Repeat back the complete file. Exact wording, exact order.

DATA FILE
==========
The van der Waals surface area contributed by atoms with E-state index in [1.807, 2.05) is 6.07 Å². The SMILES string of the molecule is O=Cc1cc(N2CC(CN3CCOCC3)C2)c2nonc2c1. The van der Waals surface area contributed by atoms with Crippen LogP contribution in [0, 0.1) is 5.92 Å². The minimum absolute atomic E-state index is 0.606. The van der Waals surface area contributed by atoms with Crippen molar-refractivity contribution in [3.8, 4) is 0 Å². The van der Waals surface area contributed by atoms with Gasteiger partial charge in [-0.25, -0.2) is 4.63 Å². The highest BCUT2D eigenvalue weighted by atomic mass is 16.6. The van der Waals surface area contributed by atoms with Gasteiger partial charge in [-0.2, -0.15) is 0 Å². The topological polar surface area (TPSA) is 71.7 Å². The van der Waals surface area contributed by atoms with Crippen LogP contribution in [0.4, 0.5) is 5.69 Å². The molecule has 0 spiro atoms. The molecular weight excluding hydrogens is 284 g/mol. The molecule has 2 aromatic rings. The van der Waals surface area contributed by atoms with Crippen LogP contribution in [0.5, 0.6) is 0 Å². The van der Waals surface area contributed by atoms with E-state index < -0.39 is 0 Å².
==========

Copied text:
The van der Waals surface area contributed by atoms with E-state index in [1.807, 2.05) is 6.07 Å². The SMILES string of the molecule is O=Cc1cc(N2CC(CN3CCOCC3)C2)c2nonc2c1. The van der Waals surface area contributed by atoms with Crippen LogP contribution in [0, 0.1) is 5.92 Å². The minimum absolute atomic E-state index is 0.606. The van der Waals surface area contributed by atoms with Crippen molar-refractivity contribution in [3.8, 4) is 0 Å². The van der Waals surface area contributed by atoms with Gasteiger partial charge in [-0.25, -0.2) is 4.63 Å². The highest BCUT2D eigenvalue weighted by atomic mass is 16.6. The van der Waals surface area contributed by atoms with Gasteiger partial charge in [-0.2, -0.15) is 0 Å². The topological polar surface area (TPSA) is 71.7 Å². The van der Waals surface area contributed by atoms with Crippen LogP contribution in [0.4, 0.5) is 5.69 Å². The molecule has 0 spiro atoms. The molecular weight excluding hydrogens is 284 g/mol. The molecule has 2 aromatic rings. The van der Waals surface area contributed by atoms with Crippen LogP contribution in [0.5, 0.6) is 0 Å². The van der Waals surface area contributed by atoms with E-state index < -0.39 is 0 Å².